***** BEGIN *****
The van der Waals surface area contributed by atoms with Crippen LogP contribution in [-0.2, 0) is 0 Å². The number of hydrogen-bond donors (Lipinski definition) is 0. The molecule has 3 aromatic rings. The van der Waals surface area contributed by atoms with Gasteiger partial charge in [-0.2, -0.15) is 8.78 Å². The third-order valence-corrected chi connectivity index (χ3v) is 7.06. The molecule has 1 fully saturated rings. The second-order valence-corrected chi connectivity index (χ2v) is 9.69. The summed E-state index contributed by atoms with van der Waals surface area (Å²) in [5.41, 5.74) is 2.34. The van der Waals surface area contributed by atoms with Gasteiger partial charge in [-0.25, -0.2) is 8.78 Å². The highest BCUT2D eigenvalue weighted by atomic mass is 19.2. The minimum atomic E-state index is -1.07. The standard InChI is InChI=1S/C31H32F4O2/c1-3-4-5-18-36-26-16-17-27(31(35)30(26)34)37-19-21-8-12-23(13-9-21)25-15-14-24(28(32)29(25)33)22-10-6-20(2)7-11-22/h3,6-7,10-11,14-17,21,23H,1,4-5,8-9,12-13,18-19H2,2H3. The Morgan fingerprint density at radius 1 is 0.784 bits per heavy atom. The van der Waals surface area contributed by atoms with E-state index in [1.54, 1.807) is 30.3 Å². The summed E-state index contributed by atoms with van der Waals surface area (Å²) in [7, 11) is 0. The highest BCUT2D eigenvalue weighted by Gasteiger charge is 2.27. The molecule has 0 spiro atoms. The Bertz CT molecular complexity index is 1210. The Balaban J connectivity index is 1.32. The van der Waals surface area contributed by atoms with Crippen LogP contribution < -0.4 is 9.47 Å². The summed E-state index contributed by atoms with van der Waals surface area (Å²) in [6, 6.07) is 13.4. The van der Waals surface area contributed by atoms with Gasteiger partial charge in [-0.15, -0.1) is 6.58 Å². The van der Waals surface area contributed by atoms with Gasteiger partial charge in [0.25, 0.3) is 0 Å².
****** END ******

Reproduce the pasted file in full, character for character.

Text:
The van der Waals surface area contributed by atoms with Crippen LogP contribution in [-0.2, 0) is 0 Å². The number of hydrogen-bond donors (Lipinski definition) is 0. The molecule has 3 aromatic rings. The van der Waals surface area contributed by atoms with Gasteiger partial charge in [-0.2, -0.15) is 8.78 Å². The third-order valence-corrected chi connectivity index (χ3v) is 7.06. The molecule has 1 fully saturated rings. The second-order valence-corrected chi connectivity index (χ2v) is 9.69. The summed E-state index contributed by atoms with van der Waals surface area (Å²) in [5.41, 5.74) is 2.34. The van der Waals surface area contributed by atoms with Gasteiger partial charge in [-0.25, -0.2) is 8.78 Å². The highest BCUT2D eigenvalue weighted by atomic mass is 19.2. The minimum atomic E-state index is -1.07. The standard InChI is InChI=1S/C31H32F4O2/c1-3-4-5-18-36-26-16-17-27(31(35)30(26)34)37-19-21-8-12-23(13-9-21)25-15-14-24(28(32)29(25)33)22-10-6-20(2)7-11-22/h3,6-7,10-11,14-17,21,23H,1,4-5,8-9,12-13,18-19H2,2H3. The Morgan fingerprint density at radius 1 is 0.784 bits per heavy atom. The van der Waals surface area contributed by atoms with E-state index in [1.54, 1.807) is 30.3 Å². The summed E-state index contributed by atoms with van der Waals surface area (Å²) in [7, 11) is 0. The highest BCUT2D eigenvalue weighted by Gasteiger charge is 2.27. The molecule has 0 spiro atoms. The Bertz CT molecular complexity index is 1210. The Balaban J connectivity index is 1.32. The van der Waals surface area contributed by atoms with Crippen LogP contribution < -0.4 is 9.47 Å². The summed E-state index contributed by atoms with van der Waals surface area (Å²) in [6, 6.07) is 13.4. The van der Waals surface area contributed by atoms with Gasteiger partial charge in [-0.15, -0.1) is 6.58 Å². The van der Waals surface area contributed by atoms with Gasteiger partial charge in [0.25, 0.3) is 0 Å².